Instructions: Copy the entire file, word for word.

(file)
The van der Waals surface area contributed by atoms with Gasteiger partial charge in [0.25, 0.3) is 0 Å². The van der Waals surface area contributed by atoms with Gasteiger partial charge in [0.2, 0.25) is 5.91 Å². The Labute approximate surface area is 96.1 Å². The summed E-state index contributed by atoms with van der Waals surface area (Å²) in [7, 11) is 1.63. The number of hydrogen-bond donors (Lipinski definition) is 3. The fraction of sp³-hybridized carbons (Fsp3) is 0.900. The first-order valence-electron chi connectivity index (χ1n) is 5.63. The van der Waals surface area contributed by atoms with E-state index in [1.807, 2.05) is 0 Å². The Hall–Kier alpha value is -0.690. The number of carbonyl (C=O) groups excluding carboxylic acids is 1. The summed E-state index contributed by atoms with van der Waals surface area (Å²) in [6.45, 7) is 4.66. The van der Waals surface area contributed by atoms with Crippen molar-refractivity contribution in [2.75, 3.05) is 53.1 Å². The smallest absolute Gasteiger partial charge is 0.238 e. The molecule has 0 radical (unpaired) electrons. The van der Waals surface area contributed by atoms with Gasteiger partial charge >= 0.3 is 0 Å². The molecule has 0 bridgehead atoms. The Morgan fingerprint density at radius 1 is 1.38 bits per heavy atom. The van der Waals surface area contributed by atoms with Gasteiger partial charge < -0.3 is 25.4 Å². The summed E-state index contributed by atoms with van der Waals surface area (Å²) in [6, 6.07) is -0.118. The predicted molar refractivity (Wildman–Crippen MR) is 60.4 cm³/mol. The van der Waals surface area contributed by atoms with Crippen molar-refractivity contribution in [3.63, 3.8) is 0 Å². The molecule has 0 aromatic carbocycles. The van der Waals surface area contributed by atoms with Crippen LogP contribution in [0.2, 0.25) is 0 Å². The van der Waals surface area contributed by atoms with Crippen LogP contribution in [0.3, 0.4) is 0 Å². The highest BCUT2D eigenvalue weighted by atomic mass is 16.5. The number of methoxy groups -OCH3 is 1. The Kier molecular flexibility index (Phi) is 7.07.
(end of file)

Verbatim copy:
The van der Waals surface area contributed by atoms with Gasteiger partial charge in [0.25, 0.3) is 0 Å². The van der Waals surface area contributed by atoms with Gasteiger partial charge in [0.2, 0.25) is 5.91 Å². The Labute approximate surface area is 96.1 Å². The summed E-state index contributed by atoms with van der Waals surface area (Å²) in [7, 11) is 1.63. The number of hydrogen-bond donors (Lipinski definition) is 3. The fraction of sp³-hybridized carbons (Fsp3) is 0.900. The first-order valence-electron chi connectivity index (χ1n) is 5.63. The van der Waals surface area contributed by atoms with E-state index in [1.807, 2.05) is 0 Å². The Hall–Kier alpha value is -0.690. The number of carbonyl (C=O) groups excluding carboxylic acids is 1. The summed E-state index contributed by atoms with van der Waals surface area (Å²) in [6.45, 7) is 4.66. The van der Waals surface area contributed by atoms with Crippen molar-refractivity contribution in [2.75, 3.05) is 53.1 Å². The smallest absolute Gasteiger partial charge is 0.238 e. The molecule has 0 radical (unpaired) electrons. The van der Waals surface area contributed by atoms with Gasteiger partial charge >= 0.3 is 0 Å². The molecule has 0 bridgehead atoms. The Morgan fingerprint density at radius 1 is 1.38 bits per heavy atom. The van der Waals surface area contributed by atoms with Gasteiger partial charge < -0.3 is 25.4 Å². The summed E-state index contributed by atoms with van der Waals surface area (Å²) in [6, 6.07) is -0.118. The predicted molar refractivity (Wildman–Crippen MR) is 60.4 cm³/mol. The van der Waals surface area contributed by atoms with Crippen molar-refractivity contribution in [3.63, 3.8) is 0 Å². The molecule has 0 aromatic carbocycles. The van der Waals surface area contributed by atoms with Crippen LogP contribution in [0.2, 0.25) is 0 Å². The van der Waals surface area contributed by atoms with Crippen LogP contribution in [0.3, 0.4) is 0 Å². The highest BCUT2D eigenvalue weighted by atomic mass is 16.5. The number of methoxy groups -OCH3 is 1. The Kier molecular flexibility index (Phi) is 7.07.